Irbid (Arabic: إِربِد), known in ancient times as Arabella or Arbela (Άρβηλα in Ancient Greek), is the capital and largest city of the Irbid Governorate. It also has the second largest metropolitan population in Jordan after Amman, with a population of around 2,003,800. Irbid is located about 70 kilometres (43 mi) north of Amman on the northern ridge of the Gilead, equidistant from Pella, Beit Ras (Capitolias), and Um Qais, and approximately 20 kilometres (12 mi) south of the Syrian border.
Irbid was built on successive Early Bronze Age settlements and was possibly the biblical Beth Arbel and the Arbila of the Decapolis, a Hellenistic league of the 1st century BCE through the 2nd century CE. The population of Irbid swelled in the late 19th century, and prior to 1948 it served as a significant centre of transit trade.
Irbid is the second largest metropolitan in Jordan by population after Amman. But as a city Irbid is the third largest one after Amman and Zarqa. The province of Irbid Governorate has the second largest population, and the highest population density in the kingdom.
The city is a major ground transportation hub between Amman, Syria to the north, and Mafraq to the east.
The Irbid region is also home to several colleges and universities. The two most prominent universities are Jordan University of Science and Technology and Yarmouk University.
Artifacts and graves in the area show that Irbid was inhabited in the Bronze Age. Pieces of pottery and wall stones found at Tell Irbid were estimated to be made in the year 3200 B.C. In the Hellenistic period, Irbid, then known as Arabella was a major trade center. Before the advent of Islam, Arabella was famous for producing some of the best wines in the ancient world. The area in the region had extremely fertile soil and moderate climate, allowing the growing of high quality grapes.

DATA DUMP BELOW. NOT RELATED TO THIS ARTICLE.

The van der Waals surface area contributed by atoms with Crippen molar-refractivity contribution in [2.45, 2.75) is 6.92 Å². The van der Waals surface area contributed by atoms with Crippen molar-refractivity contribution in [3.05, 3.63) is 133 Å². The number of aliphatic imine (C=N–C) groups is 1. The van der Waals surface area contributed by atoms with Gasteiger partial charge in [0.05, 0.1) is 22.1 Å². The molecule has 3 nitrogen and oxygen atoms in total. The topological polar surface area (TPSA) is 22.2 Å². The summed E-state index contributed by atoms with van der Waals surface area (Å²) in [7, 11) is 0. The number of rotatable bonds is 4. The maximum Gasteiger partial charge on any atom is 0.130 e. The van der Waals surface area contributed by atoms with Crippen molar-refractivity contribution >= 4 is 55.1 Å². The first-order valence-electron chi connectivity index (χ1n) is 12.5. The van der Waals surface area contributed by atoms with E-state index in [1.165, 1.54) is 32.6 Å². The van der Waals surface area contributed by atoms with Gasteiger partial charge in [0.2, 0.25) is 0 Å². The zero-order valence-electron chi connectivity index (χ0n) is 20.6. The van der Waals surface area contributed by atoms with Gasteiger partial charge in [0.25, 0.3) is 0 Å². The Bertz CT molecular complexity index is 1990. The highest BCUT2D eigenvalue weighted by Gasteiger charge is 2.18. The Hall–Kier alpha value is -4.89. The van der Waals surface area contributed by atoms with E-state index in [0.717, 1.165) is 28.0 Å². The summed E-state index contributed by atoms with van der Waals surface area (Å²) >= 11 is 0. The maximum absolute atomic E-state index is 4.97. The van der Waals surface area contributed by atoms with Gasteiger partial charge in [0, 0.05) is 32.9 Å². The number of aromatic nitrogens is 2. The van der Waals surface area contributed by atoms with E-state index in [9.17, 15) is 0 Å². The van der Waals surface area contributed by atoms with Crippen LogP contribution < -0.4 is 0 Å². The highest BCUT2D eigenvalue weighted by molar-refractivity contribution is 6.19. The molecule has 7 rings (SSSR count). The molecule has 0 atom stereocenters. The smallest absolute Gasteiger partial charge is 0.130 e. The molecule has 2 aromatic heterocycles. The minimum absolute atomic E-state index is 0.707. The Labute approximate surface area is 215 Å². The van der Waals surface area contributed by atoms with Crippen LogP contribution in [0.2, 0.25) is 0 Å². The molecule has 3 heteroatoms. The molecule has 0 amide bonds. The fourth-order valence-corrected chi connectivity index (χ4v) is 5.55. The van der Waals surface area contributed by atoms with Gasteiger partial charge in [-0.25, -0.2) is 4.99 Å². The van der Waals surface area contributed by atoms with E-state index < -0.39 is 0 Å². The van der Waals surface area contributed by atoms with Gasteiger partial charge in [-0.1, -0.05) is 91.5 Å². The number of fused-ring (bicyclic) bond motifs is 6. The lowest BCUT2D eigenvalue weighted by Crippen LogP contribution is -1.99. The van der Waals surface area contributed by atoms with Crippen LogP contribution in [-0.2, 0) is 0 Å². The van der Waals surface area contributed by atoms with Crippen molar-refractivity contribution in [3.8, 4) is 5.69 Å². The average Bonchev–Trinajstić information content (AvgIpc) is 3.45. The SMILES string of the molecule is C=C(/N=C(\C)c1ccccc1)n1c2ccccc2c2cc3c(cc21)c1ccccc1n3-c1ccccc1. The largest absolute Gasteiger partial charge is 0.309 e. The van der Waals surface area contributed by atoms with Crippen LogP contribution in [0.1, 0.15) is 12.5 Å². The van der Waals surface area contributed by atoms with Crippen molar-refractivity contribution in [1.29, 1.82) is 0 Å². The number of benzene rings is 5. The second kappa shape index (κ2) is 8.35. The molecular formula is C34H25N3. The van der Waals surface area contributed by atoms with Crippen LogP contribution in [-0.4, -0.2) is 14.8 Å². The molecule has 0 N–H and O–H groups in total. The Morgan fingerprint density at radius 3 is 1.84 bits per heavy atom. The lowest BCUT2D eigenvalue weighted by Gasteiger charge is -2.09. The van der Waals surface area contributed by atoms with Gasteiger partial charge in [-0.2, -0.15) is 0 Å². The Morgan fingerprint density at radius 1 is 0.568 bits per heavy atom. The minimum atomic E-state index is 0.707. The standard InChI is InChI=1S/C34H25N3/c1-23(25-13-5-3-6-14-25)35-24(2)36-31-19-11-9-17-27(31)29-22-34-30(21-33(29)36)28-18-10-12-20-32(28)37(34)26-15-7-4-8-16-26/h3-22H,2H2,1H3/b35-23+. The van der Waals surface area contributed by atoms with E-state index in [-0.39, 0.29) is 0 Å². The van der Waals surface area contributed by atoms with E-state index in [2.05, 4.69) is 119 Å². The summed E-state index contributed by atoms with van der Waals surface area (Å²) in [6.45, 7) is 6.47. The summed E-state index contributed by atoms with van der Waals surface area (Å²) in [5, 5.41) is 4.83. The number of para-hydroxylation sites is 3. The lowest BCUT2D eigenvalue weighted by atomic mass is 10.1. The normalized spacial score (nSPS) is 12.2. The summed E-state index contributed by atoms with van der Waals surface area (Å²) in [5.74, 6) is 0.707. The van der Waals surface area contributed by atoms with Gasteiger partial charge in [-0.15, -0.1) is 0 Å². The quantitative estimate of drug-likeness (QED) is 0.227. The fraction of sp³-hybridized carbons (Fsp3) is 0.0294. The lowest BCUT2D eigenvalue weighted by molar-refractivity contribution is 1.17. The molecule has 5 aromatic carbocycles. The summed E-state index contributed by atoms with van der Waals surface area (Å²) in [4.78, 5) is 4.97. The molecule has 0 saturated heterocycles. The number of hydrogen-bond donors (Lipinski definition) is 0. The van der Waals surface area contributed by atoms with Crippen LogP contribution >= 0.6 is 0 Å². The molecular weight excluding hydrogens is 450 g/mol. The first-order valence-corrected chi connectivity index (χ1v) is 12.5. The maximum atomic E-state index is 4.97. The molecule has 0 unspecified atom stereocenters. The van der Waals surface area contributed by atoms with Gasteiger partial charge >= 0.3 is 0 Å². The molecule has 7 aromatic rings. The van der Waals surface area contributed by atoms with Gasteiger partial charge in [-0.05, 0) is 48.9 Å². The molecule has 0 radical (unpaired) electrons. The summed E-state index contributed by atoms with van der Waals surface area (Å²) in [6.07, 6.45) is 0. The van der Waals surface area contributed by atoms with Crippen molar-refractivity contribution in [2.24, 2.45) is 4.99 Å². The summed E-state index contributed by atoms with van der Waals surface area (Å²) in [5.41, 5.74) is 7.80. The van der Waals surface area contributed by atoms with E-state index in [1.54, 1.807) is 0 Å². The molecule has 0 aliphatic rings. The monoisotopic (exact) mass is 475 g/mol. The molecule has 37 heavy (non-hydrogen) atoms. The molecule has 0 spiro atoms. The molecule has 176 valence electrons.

After the Muslim conquests, the city came under the rule of the Muslim Empire and became known as Irbid, at which time it shifted from wine to olive oil production. Wheat was also an important product in the area.
In 1596 it appeared in the Ottoman tax registers named as Irbid, situated in the nahiya (subdistrict) of Bani Juhma, part of the Sanjak of Hawran. It had 72 households and 35 bachelors; all Muslims. The villagers paid a fixed tax-rate of 25% on agricultural products; including wheat (22,500 akçe), barley, summer crops, fruit trees, goats and bee-hives; in addition to a market toll. The total tax was 38,116 akçe.
Irbid today combines the bustle of a provincial Middle Eastern town and the youthful nightlife of a typical college town. The city is home to four major universities: Yarmouk University, Jordan University of Science and Technology, Irbid National University and Jadara University. In addition, it is home for two campuses of Balqa Applied University and several private colleges. University Street, which defines the western border of the Yarmouk University campus, is popular with locals as well as with the occasional foreign visitors who stop by to relax in any of its numerous restaurants and cafés that open late into the night.
Though not usually a major tourist destination itself, Irbid is home to two notable museums: the Museum of Jordanian Heritage and the Jordan Natural History Museum, both on the campus of Yarmouk University. Furthermore, Irbid's strategic location in northern Jordan makes it a convenient starting point for tourists interested in seeing the northern Jordan Valley; visiting Umm Qais, Beit Ras (Capitolias), Pella, Ajloun, Umm el-Jimal, La Foossi baitaras and other historical sites; or traveling on to Syria.